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SOUTH GLAMORGAN ELECTION.j…

A DISCLAIMER.

RECTOR OF LLANGAN AND DISESTABLISHMENT.

TERRIBLE CRIME IN A TRAIN.

BRIDGEND LIBERALISM. --.-------

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BRIDGEND LIBERALISM. IAST NIGHT'S MEETING. A crorded meeting was held at the Town- hall, Bridgend, last night in support of Mr. W. Brwe s candidature. Alderman T. J. Hughes who was accompanied by Mrs. Hughet, occupied the chair. Among those supporting the Chairman were Mrs. Brace, Mr. Tom John, ijiwynypia (president of the National Union of Teachers), and a number of townspeople. A telegram was received from Mr. Donald McLean (M.P. for Bath) re- gretting inability to attend. Tie Chairman said he was glad that the natbn had at last found its political sanity. Hov had the mighty fallen? (Laughter and apjlause.) Wales had already played a good pat. in the fight, but the laurels of South 01 Ghniorgan hadlyet to be won. Class and uldilu ted Toryism were arrayed against them aid so was landlordism and all that landlord- ism meant, while tariff reiorm money was teing poured out like water throughout the length and breadth of the constituency. Alderman Hughes proceeded to criticise pamphlets which had been distributed to fur- ther Colonel Wyndham-Quin'e candidature, which, he said. were of a misleading charac- ter. He challenged any Tory in Bridgend to publicly debate with him on that platform point by point one of these pamphlets. (Ap- plause.) Colonel Wyndham-Quin indicated, in his address, that he was not aware of the injustices of the Education Act. Did he not know that a nation had been in revolt? (Laughter.) The Colonel did not deal with the land question, and there was no wonder. The Tories could do no better service to the-r landlord friends and relations than to leave the land question alone. (Hear, hear.) Tariff reform was nothing but a red-herring to draw the scent of the nation's just indig- nation from the record of the Tory Govern- ment under which the nation had suffered. (Applause.) Mr. W. Powell moved a resolution adopting the candidature of Mr. Brace and pledging the meeting to do all in its power to secure his return. He said that if Mr. Braced re- turn were secured a good deal of the credit would be due to Alderman Hughes. Mr. Wm. House seconded the resolution, and delivered an address on the land ques- tion. Mr. Tom John followed5 with a long address on tariff reform and education. Mr. Brace's entry during the concluding sentences of Mr John's address was the signal for a great outburst of cheering. A ballad having been recited by Mr. Wil- liameon, Mr. Brace rose to deliver an address end received another flattering ovation, the audience subsequently singing "The Liberals' War Cry," to the tune of "Hen wlad fy nhadau," after which three cheers were given for the candidate. Mr. Brace said he wae much encouraged by the reoeption accorded him. The gentleman who shouted out at the meeting the other night- that he was afraid to visit Bridgend knew little of the man he was talking about. He had never met the man he was afraid of. (Applause.) He was standing for freedom of trade, of conscience, and everything that en- nobled a nation, and surely he should have courage. (Applause.) Why this great wave of Liberalism? We were living in historic days, and the country must have been deeply moved to sweep out of position the men who had led the late Government out 'of office. It was the rising of the nation in her right- eous wrath against the deception which the late Tory Government had been guilty of. Colonel Wyndham-Quin stood for the aboli- tion of the greatest advantage that this and every other nation could enjoyâFree Trade â(applause)âand he was surprised that Col. Wyndham-Quin should have a poster out, "Vote for Quin and cheap bread." (Loud laughter.) The Tories must think that the standard of intelligence in South Glamorgan was low, or they would not issue such posters as "Vote for Quin and no coal t&-r- He (Mr. Brace) stodd for land reform, including the taxation of land values, which would direct into the channels of muncipal expen- diture money from the landlord, which would benefit all tradesmen and people in general. If they wanted land reform, they must send to Parliament a supporter of Earl Oar- rington's proposed reform. (Applause.) Colonel Wyndham-Quin, in liht eflSrees, said nothing of what he had done: he merely pro- mised what he would do In the future, (Laughter.) He hoped the electors would not allow a Tory candidate to go about with his tongue in his cheek thinking how he could deceive the electors. (Applause.) The vote of confidence was fcarriefl with two dissentients. A vote of thanks was accorded the speakers, on the motion of Mr. W. Francis, seconded by Mr. Simmonds. Mr. Brace acknowledged, fend proposed a vote of thanks to the Chairman, ajid this was carried unanimously.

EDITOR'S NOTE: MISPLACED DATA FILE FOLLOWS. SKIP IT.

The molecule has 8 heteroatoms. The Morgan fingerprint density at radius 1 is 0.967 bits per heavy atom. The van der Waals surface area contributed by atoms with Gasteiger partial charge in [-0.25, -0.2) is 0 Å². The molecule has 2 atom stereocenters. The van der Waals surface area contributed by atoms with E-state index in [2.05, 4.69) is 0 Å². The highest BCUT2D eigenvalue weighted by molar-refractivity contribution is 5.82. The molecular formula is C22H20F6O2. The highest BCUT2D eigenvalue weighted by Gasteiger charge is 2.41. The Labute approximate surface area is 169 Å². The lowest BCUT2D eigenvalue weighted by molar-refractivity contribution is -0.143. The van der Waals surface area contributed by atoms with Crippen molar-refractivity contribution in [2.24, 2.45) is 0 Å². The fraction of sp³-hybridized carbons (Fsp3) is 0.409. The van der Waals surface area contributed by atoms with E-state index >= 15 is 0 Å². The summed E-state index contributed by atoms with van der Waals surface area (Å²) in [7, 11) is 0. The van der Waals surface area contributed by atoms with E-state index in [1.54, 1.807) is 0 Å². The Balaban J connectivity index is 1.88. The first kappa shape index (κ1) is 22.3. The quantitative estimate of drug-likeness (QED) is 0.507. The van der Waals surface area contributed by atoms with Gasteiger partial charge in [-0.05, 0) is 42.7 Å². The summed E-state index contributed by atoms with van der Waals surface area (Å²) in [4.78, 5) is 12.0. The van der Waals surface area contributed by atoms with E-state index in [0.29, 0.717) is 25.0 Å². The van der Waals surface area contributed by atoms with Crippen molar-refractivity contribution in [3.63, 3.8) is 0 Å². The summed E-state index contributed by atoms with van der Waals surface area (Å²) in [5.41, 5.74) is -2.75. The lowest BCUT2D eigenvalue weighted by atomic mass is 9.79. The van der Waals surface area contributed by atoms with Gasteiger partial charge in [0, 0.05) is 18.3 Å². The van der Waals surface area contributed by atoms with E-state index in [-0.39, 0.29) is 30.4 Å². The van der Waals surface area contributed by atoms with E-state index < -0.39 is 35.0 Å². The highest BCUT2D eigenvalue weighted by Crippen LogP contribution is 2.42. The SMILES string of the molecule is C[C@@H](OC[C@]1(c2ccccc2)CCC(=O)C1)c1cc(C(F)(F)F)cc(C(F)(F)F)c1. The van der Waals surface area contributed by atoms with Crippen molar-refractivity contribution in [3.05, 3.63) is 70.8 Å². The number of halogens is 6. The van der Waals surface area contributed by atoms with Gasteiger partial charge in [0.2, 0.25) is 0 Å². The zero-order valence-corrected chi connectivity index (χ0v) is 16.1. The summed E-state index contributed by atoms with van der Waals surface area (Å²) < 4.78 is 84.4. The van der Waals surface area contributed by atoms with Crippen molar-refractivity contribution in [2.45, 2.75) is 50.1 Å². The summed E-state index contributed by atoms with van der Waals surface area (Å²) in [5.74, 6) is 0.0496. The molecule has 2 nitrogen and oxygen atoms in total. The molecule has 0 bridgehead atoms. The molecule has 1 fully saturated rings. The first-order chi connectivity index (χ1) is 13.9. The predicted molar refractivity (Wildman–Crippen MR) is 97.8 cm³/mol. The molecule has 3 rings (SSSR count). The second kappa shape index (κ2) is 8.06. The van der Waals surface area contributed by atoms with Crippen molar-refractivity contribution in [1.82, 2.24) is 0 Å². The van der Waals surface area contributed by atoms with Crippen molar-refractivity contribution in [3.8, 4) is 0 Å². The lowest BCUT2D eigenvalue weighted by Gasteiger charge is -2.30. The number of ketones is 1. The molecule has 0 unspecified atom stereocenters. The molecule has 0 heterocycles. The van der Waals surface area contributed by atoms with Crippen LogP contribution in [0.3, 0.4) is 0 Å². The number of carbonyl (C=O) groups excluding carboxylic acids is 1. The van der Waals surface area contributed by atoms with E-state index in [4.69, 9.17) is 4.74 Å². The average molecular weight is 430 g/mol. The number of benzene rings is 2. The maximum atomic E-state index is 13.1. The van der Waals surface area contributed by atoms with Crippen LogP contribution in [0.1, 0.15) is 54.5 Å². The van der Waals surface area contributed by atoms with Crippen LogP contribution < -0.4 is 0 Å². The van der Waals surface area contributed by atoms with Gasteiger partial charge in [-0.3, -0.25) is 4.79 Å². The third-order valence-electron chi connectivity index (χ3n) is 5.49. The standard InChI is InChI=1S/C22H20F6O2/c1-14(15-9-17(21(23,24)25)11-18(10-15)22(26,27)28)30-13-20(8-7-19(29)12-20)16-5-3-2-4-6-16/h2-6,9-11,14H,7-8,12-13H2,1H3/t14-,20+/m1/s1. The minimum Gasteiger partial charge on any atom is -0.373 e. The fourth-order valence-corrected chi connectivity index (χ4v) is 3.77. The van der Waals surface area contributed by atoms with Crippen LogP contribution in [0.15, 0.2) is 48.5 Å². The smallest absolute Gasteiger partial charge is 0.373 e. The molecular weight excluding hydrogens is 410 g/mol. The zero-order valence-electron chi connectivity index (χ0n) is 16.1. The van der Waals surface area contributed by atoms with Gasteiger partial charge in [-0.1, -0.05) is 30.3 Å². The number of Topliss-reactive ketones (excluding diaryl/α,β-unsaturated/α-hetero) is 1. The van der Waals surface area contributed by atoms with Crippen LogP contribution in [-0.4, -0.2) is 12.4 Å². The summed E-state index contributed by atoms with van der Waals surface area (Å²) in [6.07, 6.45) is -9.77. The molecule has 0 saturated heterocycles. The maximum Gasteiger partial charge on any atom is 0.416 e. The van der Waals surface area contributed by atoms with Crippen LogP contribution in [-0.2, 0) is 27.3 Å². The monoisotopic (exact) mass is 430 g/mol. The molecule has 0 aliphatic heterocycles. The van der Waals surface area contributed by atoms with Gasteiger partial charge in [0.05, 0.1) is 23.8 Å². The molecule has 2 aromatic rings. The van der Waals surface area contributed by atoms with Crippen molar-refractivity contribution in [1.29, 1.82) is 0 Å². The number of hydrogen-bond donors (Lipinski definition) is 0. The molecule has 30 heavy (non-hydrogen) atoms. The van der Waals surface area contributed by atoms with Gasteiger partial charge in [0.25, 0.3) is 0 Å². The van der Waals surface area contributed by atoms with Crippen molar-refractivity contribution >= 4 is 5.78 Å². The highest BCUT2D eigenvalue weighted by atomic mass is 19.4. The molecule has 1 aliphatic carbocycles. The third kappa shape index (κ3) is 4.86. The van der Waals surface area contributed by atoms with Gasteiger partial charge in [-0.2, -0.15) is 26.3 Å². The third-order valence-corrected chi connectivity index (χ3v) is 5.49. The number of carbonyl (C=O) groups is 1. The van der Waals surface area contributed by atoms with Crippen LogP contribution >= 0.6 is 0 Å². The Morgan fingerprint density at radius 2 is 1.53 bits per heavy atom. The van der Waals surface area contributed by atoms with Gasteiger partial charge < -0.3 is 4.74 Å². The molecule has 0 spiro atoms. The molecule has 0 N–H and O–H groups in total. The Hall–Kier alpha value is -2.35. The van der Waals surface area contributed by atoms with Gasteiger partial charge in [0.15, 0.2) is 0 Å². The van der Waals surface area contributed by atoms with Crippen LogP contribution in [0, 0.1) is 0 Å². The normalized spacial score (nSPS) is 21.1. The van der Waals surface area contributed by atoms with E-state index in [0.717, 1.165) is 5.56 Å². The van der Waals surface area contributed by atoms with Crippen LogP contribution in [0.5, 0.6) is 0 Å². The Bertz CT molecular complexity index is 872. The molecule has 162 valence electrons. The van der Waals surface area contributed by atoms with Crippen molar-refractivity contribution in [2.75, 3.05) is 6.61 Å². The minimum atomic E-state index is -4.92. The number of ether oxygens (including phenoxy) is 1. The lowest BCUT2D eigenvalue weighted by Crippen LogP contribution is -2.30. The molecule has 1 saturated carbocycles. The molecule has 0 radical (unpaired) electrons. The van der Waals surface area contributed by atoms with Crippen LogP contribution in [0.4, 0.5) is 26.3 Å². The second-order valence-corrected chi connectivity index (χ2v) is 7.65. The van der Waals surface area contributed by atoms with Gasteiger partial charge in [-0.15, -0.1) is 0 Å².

) MRS. WATT AND LADY VIOLET.:

A TEMPTING BAIT FOR DOGS.

DISASTERS AT SEA.

PRISONER STABS WARDERS.

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MAESTEG & DISTRICT GAZETTE.

CAERAU & NANTYFFYLLON.

- LLANGYNWYD.

GILFACH GOCH.

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